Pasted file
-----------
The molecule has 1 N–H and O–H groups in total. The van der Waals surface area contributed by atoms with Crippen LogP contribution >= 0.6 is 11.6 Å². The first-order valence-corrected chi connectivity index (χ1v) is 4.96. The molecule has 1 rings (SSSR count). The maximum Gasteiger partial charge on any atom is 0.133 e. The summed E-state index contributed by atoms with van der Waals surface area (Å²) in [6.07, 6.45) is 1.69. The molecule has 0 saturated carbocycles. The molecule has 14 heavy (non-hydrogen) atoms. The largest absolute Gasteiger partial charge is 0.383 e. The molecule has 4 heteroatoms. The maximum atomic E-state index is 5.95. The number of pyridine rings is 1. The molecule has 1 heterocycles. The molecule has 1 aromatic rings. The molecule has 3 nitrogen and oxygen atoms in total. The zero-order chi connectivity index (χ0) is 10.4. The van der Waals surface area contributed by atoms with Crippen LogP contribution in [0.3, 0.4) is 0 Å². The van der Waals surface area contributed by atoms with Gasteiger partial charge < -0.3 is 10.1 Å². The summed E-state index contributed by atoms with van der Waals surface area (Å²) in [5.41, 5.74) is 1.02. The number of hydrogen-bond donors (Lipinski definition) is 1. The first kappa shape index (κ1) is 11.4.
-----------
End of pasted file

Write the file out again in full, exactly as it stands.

The molecule has 1 N–H and O–H groups in total. The van der Waals surface area contributed by atoms with Crippen LogP contribution >= 0.6 is 11.6 Å². The first-order valence-corrected chi connectivity index (χ1v) is 4.96. The molecule has 1 rings (SSSR count). The maximum Gasteiger partial charge on any atom is 0.133 e. The summed E-state index contributed by atoms with van der Waals surface area (Å²) in [6.07, 6.45) is 1.69. The molecule has 0 saturated carbocycles. The molecule has 14 heavy (non-hydrogen) atoms. The largest absolute Gasteiger partial charge is 0.383 e. The molecule has 4 heteroatoms. The maximum atomic E-state index is 5.95. The number of pyridine rings is 1. The molecule has 1 heterocycles. The molecule has 1 aromatic rings. The molecule has 3 nitrogen and oxygen atoms in total. The zero-order chi connectivity index (χ0) is 10.4. The van der Waals surface area contributed by atoms with Crippen LogP contribution in [0.3, 0.4) is 0 Å². The van der Waals surface area contributed by atoms with Gasteiger partial charge < -0.3 is 10.1 Å². The summed E-state index contributed by atoms with van der Waals surface area (Å²) in [5.41, 5.74) is 1.02. The number of hydrogen-bond donors (Lipinski definition) is 1. The first kappa shape index (κ1) is 11.4.